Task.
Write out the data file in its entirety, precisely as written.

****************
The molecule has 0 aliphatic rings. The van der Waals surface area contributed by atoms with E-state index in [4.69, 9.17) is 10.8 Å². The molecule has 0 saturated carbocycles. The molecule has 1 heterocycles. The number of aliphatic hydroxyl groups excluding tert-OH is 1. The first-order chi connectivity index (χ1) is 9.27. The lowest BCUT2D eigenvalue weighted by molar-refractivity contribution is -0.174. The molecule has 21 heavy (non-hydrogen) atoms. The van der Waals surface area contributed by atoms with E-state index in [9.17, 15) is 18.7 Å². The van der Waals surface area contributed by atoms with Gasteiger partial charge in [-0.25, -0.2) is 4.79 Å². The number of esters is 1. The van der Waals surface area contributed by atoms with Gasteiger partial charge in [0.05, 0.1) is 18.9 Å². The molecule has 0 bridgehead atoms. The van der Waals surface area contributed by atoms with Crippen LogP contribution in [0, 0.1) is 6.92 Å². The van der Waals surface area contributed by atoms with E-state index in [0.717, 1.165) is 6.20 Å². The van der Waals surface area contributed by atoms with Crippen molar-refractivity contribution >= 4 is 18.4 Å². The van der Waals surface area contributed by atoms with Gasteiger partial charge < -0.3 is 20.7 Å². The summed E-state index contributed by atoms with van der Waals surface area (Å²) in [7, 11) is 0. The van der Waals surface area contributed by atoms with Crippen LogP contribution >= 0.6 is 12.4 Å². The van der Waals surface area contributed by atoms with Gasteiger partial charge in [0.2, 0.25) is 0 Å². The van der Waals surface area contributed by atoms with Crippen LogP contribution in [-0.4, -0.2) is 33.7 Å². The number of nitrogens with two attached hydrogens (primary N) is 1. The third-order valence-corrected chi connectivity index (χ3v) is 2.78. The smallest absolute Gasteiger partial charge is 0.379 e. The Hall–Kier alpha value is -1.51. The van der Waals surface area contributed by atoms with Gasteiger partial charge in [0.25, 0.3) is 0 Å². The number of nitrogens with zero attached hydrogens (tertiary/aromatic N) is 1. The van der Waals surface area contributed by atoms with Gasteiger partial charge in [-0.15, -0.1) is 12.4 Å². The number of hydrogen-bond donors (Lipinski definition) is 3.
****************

The molecule has 0 aliphatic rings. The van der Waals surface area contributed by atoms with E-state index in [4.69, 9.17) is 10.8 Å². The molecule has 0 saturated carbocycles. The molecule has 1 heterocycles. The number of aliphatic hydroxyl groups excluding tert-OH is 1. The first-order chi connectivity index (χ1) is 9.27. The lowest BCUT2D eigenvalue weighted by molar-refractivity contribution is -0.174. The molecule has 21 heavy (non-hydrogen) atoms. The van der Waals surface area contributed by atoms with E-state index in [9.17, 15) is 18.7 Å². The van der Waals surface area contributed by atoms with Gasteiger partial charge in [-0.25, -0.2) is 4.79 Å². The number of esters is 1. The van der Waals surface area contributed by atoms with Gasteiger partial charge in [0.05, 0.1) is 18.9 Å². The molecule has 0 bridgehead atoms. The van der Waals surface area contributed by atoms with Crippen LogP contribution in [0, 0.1) is 6.92 Å². The van der Waals surface area contributed by atoms with E-state index in [0.717, 1.165) is 6.20 Å². The van der Waals surface area contributed by atoms with Crippen molar-refractivity contribution >= 4 is 18.4 Å². The van der Waals surface area contributed by atoms with Gasteiger partial charge < -0.3 is 20.7 Å². The summed E-state index contributed by atoms with van der Waals surface area (Å²) in [7, 11) is 0. The van der Waals surface area contributed by atoms with Crippen LogP contribution >= 0.6 is 12.4 Å². The van der Waals surface area contributed by atoms with Gasteiger partial charge in [0.2, 0.25) is 0 Å². The van der Waals surface area contributed by atoms with Crippen LogP contribution in [-0.4, -0.2) is 33.7 Å². The number of nitrogens with two attached hydrogens (primary N) is 1. The third-order valence-corrected chi connectivity index (χ3v) is 2.78. The smallest absolute Gasteiger partial charge is 0.379 e. The Hall–Kier alpha value is -1.51. The van der Waals surface area contributed by atoms with Gasteiger partial charge in [0.25, 0.3) is 0 Å². The number of nitrogens with zero attached hydrogens (tertiary/aromatic N) is 1. The van der Waals surface area contributed by atoms with Gasteiger partial charge in [-0.15, -0.1) is 12.4 Å². The number of hydrogen-bond donors (Lipinski definition) is 3.